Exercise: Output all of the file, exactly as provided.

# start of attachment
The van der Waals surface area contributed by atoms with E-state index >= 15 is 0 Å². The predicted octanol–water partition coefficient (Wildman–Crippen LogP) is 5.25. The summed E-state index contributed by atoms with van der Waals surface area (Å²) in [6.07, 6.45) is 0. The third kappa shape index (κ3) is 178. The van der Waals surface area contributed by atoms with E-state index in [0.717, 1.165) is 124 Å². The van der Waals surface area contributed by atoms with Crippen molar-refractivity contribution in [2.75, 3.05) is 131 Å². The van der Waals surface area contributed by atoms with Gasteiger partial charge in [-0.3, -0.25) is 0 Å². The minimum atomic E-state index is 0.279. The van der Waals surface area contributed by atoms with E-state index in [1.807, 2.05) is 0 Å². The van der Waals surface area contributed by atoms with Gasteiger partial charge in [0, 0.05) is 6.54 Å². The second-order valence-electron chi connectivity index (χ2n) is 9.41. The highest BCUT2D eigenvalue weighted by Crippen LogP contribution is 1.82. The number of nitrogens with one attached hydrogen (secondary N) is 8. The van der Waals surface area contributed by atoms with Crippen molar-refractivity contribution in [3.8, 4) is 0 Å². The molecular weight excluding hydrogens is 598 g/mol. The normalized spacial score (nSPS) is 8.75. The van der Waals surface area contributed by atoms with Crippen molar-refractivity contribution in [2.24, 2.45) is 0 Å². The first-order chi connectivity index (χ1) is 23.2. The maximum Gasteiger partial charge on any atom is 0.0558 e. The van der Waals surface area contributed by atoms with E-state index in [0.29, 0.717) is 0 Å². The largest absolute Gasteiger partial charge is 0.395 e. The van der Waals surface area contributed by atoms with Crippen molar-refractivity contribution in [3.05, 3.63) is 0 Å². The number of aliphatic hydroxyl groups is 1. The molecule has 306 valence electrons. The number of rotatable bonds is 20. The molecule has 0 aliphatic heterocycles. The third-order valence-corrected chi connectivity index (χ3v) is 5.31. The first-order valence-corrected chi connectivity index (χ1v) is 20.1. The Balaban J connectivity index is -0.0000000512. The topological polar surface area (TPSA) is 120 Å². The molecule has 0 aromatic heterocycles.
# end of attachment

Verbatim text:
The van der Waals surface area contributed by atoms with E-state index >= 15 is 0 Å². The predicted octanol–water partition coefficient (Wildman–Crippen LogP) is 5.25. The summed E-state index contributed by atoms with van der Waals surface area (Å²) in [6.07, 6.45) is 0. The third kappa shape index (κ3) is 178. The van der Waals surface area contributed by atoms with E-state index in [0.717, 1.165) is 124 Å². The van der Waals surface area contributed by atoms with Crippen molar-refractivity contribution in [2.75, 3.05) is 131 Å². The van der Waals surface area contributed by atoms with Gasteiger partial charge in [-0.3, -0.25) is 0 Å². The minimum atomic E-state index is 0.279. The van der Waals surface area contributed by atoms with E-state index in [1.807, 2.05) is 0 Å². The van der Waals surface area contributed by atoms with Gasteiger partial charge in [0, 0.05) is 6.54 Å². The second-order valence-electron chi connectivity index (χ2n) is 9.41. The highest BCUT2D eigenvalue weighted by Crippen LogP contribution is 1.82. The number of nitrogens with one attached hydrogen (secondary N) is 8. The van der Waals surface area contributed by atoms with Crippen molar-refractivity contribution in [3.8, 4) is 0 Å². The molecular weight excluding hydrogens is 598 g/mol. The normalized spacial score (nSPS) is 8.75. The van der Waals surface area contributed by atoms with Crippen molar-refractivity contribution in [2.24, 2.45) is 0 Å². The first-order chi connectivity index (χ1) is 23.2. The maximum Gasteiger partial charge on any atom is 0.0558 e. The van der Waals surface area contributed by atoms with E-state index in [0.29, 0.717) is 0 Å². The largest absolute Gasteiger partial charge is 0.395 e. The van der Waals surface area contributed by atoms with Crippen molar-refractivity contribution in [3.05, 3.63) is 0 Å². The number of aliphatic hydroxyl groups is 1. The molecule has 306 valence electrons. The number of rotatable bonds is 20. The molecule has 0 aliphatic heterocycles. The third-order valence-corrected chi connectivity index (χ3v) is 5.31. The first-order valence-corrected chi connectivity index (χ1v) is 20.1. The Balaban J connectivity index is -0.0000000512. The topological polar surface area (TPSA) is 120 Å². The molecule has 0 aromatic heterocycles.